When Darlene Coulson moved into her garden-style apartment complex on Venice Boulevard in Venice, it was the attractive setting of lawns and trees that first caught her attention.
More than 35 years later, it’s that very same atmosphere at the complex known as Venice Manor that offers a sense of sereneness for Coulson.
“Looking out at the lawns and trees brings me peace,” said Coulson, a retired mail carrier.
Coulson and her fellow tenants at Venice Manor — built in 1949 and located at 542-68 Venice Blvd., west of Abbot Kinney Boulevard — compare their complex atmosphere to that of another post-World War II garden-style complex in Venice, Lincoln Place.
“This is, if not the last, one of the last examples of the Garden City Movement in Venice,” said Maraya Cornell, president of the Venice Manor Tenants Association.
But aside from its garden-style architecture and history as a housing site for returning veterans, the 28-unit Venice Manor stands out because of its offering of affordable housing in the community, tenants say. Some tenants fear that the affordable housing component could be threatened with a new plan to construct luxury homes at the site.
Robert D’Elia, managing partner of the Santa Monica-based development firm RAD Ventures, LLC, said the firm is currently under contract to purchase the Venice Manor property. At a Venice Neighborhood Council Land Use and Planning Committee meeting in February, RAD Ventures presented preliminary plans to demolish the complex and build a total of 18 single-family units on nine separate lots.
The single-family homes would be about 2,000 square feet in size and rise three stories, with at least two parking spaces provided for each unit, D’Elia said. The proposed development would be comprised of over 50 percent open space, he said.
“We think there’s a real need for something like this in Venice,” D’Elia said. “We want to bring a quality project that is family friendly and takes advantage of open space and view corridors.”
Representatives of RAD Ventures say that the Venice Manor site, which is near the Venice Library and in close proximity to Abbot Kinney Boulevard, is located on an “important gateway to the beach.”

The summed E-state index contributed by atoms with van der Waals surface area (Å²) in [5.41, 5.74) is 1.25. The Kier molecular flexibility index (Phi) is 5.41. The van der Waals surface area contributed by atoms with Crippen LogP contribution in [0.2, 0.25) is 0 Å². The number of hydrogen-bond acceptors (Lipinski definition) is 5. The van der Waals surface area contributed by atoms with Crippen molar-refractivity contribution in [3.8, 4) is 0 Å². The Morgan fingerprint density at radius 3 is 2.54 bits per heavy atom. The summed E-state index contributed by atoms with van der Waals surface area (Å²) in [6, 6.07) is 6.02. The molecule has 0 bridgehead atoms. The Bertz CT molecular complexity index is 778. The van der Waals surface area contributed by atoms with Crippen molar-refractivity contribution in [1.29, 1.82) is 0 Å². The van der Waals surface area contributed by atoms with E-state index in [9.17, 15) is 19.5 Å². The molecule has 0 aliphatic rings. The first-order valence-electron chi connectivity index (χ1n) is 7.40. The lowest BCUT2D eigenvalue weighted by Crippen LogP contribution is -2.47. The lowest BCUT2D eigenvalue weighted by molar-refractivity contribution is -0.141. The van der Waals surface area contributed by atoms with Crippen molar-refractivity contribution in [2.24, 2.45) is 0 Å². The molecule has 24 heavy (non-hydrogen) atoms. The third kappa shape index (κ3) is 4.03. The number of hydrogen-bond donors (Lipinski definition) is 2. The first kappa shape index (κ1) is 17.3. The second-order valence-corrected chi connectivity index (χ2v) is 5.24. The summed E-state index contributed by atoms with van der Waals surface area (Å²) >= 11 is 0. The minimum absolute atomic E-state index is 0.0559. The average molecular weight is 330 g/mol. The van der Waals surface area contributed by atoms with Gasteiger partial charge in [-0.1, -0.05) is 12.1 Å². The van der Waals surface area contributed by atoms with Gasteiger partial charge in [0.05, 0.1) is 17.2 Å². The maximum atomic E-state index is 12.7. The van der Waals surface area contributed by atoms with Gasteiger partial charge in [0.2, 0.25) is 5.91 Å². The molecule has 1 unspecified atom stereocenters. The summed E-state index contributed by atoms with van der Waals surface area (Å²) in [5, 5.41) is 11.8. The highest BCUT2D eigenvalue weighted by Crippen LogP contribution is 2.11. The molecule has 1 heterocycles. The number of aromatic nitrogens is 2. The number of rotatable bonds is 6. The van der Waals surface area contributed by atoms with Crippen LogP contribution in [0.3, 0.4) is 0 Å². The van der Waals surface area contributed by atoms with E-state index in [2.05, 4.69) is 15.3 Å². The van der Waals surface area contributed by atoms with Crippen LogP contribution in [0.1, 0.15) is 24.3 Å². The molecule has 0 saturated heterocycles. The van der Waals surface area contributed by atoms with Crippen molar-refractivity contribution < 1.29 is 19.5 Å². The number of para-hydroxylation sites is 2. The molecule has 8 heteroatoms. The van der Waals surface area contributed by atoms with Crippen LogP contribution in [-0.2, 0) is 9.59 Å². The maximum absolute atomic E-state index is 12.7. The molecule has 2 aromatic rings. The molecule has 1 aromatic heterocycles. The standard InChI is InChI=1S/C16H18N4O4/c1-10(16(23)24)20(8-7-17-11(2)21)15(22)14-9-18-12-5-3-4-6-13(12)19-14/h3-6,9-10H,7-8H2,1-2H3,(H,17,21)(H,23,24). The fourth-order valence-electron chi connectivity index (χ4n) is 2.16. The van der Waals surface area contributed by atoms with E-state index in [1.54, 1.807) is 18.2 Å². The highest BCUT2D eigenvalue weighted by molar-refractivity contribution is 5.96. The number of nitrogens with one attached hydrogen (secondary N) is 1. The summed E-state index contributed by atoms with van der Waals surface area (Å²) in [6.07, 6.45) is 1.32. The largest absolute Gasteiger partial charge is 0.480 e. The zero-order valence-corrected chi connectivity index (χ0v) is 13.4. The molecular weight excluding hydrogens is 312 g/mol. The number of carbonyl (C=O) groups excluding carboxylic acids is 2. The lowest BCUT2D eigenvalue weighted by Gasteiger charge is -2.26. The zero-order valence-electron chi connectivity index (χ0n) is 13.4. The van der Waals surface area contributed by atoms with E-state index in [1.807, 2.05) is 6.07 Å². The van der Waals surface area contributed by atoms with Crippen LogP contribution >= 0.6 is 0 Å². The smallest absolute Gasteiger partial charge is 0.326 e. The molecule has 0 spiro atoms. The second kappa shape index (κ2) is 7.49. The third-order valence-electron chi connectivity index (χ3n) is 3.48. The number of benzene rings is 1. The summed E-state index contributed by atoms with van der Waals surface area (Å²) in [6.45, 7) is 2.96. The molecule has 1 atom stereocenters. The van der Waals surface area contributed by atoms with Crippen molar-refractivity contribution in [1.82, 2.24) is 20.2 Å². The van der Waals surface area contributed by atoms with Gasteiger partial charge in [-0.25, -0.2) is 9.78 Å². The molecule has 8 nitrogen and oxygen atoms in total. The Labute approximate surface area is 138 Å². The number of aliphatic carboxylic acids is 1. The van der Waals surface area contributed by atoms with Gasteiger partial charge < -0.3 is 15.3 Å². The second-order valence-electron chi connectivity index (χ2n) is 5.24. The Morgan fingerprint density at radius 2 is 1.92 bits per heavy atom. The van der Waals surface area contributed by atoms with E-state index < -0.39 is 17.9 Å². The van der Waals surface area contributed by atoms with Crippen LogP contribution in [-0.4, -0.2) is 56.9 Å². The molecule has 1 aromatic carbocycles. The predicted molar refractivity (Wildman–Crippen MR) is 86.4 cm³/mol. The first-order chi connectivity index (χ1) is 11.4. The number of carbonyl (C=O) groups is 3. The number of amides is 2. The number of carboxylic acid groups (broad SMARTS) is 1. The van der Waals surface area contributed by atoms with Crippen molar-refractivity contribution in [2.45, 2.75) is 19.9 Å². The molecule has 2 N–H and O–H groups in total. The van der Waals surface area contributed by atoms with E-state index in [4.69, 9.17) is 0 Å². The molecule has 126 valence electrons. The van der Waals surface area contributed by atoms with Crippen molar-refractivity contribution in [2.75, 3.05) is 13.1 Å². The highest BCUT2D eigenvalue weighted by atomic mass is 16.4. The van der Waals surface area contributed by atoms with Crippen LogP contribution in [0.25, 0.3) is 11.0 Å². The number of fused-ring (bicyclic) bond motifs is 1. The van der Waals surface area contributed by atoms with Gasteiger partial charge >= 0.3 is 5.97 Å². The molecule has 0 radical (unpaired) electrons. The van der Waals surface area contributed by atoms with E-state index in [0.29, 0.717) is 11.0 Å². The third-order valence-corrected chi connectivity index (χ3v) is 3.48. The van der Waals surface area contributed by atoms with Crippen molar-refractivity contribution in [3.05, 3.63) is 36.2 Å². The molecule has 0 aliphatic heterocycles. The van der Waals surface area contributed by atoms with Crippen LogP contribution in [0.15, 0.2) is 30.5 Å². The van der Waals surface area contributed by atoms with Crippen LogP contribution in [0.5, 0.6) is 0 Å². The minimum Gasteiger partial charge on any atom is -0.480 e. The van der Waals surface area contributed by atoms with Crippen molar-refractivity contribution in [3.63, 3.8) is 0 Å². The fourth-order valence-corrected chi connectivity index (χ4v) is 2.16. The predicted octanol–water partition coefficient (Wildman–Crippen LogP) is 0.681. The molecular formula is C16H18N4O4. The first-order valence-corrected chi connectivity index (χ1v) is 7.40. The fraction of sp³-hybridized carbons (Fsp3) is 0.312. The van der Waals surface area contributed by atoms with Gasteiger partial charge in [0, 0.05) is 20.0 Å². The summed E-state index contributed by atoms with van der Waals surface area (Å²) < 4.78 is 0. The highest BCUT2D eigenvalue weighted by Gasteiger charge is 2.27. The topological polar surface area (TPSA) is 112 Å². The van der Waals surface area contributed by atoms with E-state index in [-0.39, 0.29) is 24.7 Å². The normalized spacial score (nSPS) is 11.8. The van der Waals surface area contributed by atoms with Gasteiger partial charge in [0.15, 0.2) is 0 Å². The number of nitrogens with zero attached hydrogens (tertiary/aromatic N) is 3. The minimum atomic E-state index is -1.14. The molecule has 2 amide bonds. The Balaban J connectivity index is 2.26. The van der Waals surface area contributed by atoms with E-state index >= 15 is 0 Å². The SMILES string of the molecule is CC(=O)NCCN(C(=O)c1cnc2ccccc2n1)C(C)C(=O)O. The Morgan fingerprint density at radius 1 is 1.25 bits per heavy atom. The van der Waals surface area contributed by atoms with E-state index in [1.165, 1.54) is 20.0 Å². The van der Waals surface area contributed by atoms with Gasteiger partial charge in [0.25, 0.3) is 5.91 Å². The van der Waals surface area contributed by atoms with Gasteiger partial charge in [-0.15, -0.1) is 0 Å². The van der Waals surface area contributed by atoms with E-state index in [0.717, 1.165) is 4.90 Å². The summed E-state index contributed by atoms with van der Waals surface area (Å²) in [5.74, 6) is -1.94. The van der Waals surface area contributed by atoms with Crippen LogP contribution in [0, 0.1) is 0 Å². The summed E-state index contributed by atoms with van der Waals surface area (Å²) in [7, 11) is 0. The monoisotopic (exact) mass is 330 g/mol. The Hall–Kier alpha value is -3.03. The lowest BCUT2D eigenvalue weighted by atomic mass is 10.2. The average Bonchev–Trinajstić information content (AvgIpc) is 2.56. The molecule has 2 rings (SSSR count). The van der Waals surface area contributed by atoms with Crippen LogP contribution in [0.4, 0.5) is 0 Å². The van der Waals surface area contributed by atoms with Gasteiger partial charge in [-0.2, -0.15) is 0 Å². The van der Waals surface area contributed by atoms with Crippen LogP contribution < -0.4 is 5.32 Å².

“This is a place that is so visible,” RAD spokeswoman Melissa Sweeney said of the Venice Boulevard location. “The proximity of this site to jobs is really key.”
But tenants of the complex claim that the developer has not indicated any plans to replace the affordable housing units within the community, which has caused concern that a low-income housing source would be lost and they would be displaced from their homes of many years. Some residents say that many longtime tenants could not afford to pay higher rents if they were forced to move from Venice Manor.
“All of my memories are here,” Coulson said. “I didn’t ever plan on having to move from my home. My whole life is here.”
Others say that the proposed project is out of scale with the neighborhood, would impact traffic in the area and would challenge elements of the Venice Specific Plan. RAD Ventures, which has proposed a maximum project height of 35 feet, would need to seek Specific Plan variances for height and setback on the front yards, D’Elia said.
“This proposal is bad for Venice. It reduces affordable housing and it’s not within the character and scale of the neighborhood,” said Cornell, who has lived at the complex for three years.
“Our main concern is that these affordable units are going to be taken away from the community and there’s no plan to replace them,” said tenant Anna-Barbara Tietz, who has lived at Venice Manor for seven years.
Coulson added, “This is a piece of history and it shouldn’t be leveled to bring in million-dollar homes.”
Tenants have also expressed concern that the proposal challenges the Mello Act, which requires that when any low-or-moderate-income residential unit is demolished within the coastal zone, the unit be replaced with another low-or-moderate-income unit.
According to the Los Angeles Housing Department, ten of the Venice Manor units have qualified for affordable designation, but tenants dispute that classification, saying that more than 20 units can qualify as affordable. Some tenants claim that RAD has proposed to replace the affordable units as far away as San Pedro, but D’Elia rejected that suggestion.
D’Elia, who says he’s an advocate of affordable housing, adds that he would adhere to the determined number of replacement units, and hopes to replace them as close to the site as he can.
“My objective is to put them as close to this (site) as possible,” he said.
Land Use and Planning Committee chair Challis Macpherson said the committee has only heard a preliminary plan for the project but has encouraged the developer to replace any existing affordable units locally.
“We have to be very hard line of the replacement of affordable housing,” Macpherson said.
Tenants claim D’Elia has avoided meeting with the Tenants Association to discuss concerns, but the developer countered that he has reached out to the community and his company’s “doors are open.”
Tenants say they have also met with City Councilman Bill Rosendahl to address their concerns with the project and are working with an attorney to explore a potential plan to buy the property themselves and update it with environmentally friendly standards.
“We feel like this is a really valuable building historically,” Tietz said. “It’s really a charming place and it so reflects Venice with the way it is here.”